Assessing Michigan voters’ support for legalizing psychedelic therapy
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Assessing Michigan voters’ support for legalizing psychedelic therapy

An online survey finds 65% of registered voters in Michigan say they support allowing licensed health professionals to legally prescribe psychedelics.

Michigan is one of several legislatures considering bills to legalize psychedelic-assisted therapy with compounds such as psilocybin. To gauge Michigan voters’ interest in legalizing psychedelics, Reason Foundation solicited opinions through online platforms Amazon Turk and Pollfish. A majority of the 450 respondents who identified as registered voters in Michigan told Reason Foundation they supported professionally supervised psychedelic-assisted mental health treatment. 

This support for psychedelic legalization matches a larger national poll by University of California Berkeley researchers. That 2023 online and phone hybrid UC Berkeley Center for the Science of Psychedelics poll of 1,500 registered voters found, “More than six out of ten (61 percent) American registered voters support legalizing regulated therapeutic access to psychedelics, including 35 percent who report ‘strong’ support.”

Michigan support for legalized, regulated psychedelics market

After Oregon and Colorado passed statewide ballot initiatives legalizing professionally supervised psychedelic services, legislators in other states, including California, Arizona, and New Jersey, have begun introducing legalization bills for similar regulated psychedelic markets

In Reason Foundation’s online survey of Michigan voters, respondents were asked two questions after being given a brief background about the issue (which is available in full in the methodological notes below). The first was, “Would you support or oppose a state bill that allowed licensed mental health professionals to prescribe psychedelic substances, such as psilocybin, to patients who have a diagnosable mental illness?”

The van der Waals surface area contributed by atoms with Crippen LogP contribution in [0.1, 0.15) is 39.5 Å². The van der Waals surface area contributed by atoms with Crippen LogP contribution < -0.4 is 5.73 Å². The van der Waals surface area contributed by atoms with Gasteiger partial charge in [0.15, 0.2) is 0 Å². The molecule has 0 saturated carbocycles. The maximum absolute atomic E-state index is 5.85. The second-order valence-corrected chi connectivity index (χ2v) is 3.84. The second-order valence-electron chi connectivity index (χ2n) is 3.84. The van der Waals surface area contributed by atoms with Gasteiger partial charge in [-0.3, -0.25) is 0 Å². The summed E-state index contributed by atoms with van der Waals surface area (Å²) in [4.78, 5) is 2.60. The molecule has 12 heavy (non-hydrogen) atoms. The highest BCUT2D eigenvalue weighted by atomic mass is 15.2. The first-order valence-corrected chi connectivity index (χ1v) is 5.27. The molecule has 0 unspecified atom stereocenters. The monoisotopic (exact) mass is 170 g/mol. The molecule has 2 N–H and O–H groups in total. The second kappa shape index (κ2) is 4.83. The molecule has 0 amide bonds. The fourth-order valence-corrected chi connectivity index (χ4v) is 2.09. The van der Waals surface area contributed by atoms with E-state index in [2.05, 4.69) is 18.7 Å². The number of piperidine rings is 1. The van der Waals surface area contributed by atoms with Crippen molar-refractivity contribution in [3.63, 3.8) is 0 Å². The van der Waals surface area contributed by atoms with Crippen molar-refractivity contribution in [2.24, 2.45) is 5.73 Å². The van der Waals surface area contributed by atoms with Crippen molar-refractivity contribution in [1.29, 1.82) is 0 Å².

In merging the results to Reason Foundation’s questions on the Amazon Mturk and Pollfish platforms, 65% of registered voters in Michigan said they supported allowing licensed health professionals to legally prescribe psychedelics, 15% opposed, and 19% had no opinion. 

Source: Reason Foundation

The poll gave respondents a chance to provide additional comments about their position on the legalization of psychedelics. Some respondents were not only aware of psychedelic-assisted therapy but also expressed personal experiences. With legalization being publicly debated in several states right now and a national survey analysis by Columbia University suggesting approximately 5% of the public has used psychedelics in the last year, this level of familiarity with the issue is in line with what’s expected. 

“I am aware of research showing how micro-dosing of psilocybin helps treat clinical depression and with some addictions,” wrote one Michigan respondent on the Amazon Turk platform, referring to the practice of using lower doses. “Psilocybin could be a more natural alternative to the heavy drugs used today to treat depression. The positives that could come with legalization greatly outnumber the negatives.”